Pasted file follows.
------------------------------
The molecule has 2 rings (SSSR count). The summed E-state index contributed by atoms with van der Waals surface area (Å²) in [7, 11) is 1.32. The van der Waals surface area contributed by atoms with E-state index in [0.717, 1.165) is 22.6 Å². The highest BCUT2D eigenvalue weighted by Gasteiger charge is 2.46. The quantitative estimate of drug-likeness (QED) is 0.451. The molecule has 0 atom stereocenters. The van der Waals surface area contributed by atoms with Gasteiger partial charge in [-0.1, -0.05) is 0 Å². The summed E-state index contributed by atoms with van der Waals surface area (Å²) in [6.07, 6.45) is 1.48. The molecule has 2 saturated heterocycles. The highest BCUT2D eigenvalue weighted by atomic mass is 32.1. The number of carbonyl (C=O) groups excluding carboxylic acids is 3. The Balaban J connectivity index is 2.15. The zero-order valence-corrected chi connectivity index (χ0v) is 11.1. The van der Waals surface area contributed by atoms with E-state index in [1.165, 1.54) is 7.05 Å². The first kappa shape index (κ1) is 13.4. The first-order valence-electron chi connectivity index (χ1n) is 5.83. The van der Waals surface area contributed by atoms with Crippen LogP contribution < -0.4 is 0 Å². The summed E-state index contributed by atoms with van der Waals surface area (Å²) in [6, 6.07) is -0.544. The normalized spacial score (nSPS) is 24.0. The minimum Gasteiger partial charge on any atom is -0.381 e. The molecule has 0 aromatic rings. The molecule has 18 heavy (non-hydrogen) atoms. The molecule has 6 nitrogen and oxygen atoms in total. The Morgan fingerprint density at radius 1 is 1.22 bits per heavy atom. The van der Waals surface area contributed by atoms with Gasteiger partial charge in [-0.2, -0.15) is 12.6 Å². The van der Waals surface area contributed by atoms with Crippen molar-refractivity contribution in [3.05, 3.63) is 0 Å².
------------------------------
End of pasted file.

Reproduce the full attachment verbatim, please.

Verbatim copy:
The molecule has 2 rings (SSSR count). The summed E-state index contributed by atoms with van der Waals surface area (Å²) in [7, 11) is 1.32. The van der Waals surface area contributed by atoms with E-state index in [0.717, 1.165) is 22.6 Å². The highest BCUT2D eigenvalue weighted by Gasteiger charge is 2.46. The quantitative estimate of drug-likeness (QED) is 0.451. The molecule has 0 atom stereocenters. The van der Waals surface area contributed by atoms with Gasteiger partial charge in [-0.1, -0.05) is 0 Å². The summed E-state index contributed by atoms with van der Waals surface area (Å²) in [6.07, 6.45) is 1.48. The molecule has 2 saturated heterocycles. The highest BCUT2D eigenvalue weighted by atomic mass is 32.1. The number of carbonyl (C=O) groups excluding carboxylic acids is 3. The Balaban J connectivity index is 2.15. The zero-order valence-corrected chi connectivity index (χ0v) is 11.1. The van der Waals surface area contributed by atoms with E-state index in [1.165, 1.54) is 7.05 Å². The first kappa shape index (κ1) is 13.4. The first-order valence-electron chi connectivity index (χ1n) is 5.83. The van der Waals surface area contributed by atoms with Crippen LogP contribution < -0.4 is 0 Å². The summed E-state index contributed by atoms with van der Waals surface area (Å²) in [6, 6.07) is -0.544. The normalized spacial score (nSPS) is 24.0. The minimum Gasteiger partial charge on any atom is -0.381 e. The molecule has 0 aromatic rings. The molecule has 18 heavy (non-hydrogen) atoms. The molecule has 6 nitrogen and oxygen atoms in total. The Morgan fingerprint density at radius 1 is 1.22 bits per heavy atom. The van der Waals surface area contributed by atoms with Gasteiger partial charge in [-0.2, -0.15) is 12.6 Å². The van der Waals surface area contributed by atoms with Crippen molar-refractivity contribution in [3.05, 3.63) is 0 Å².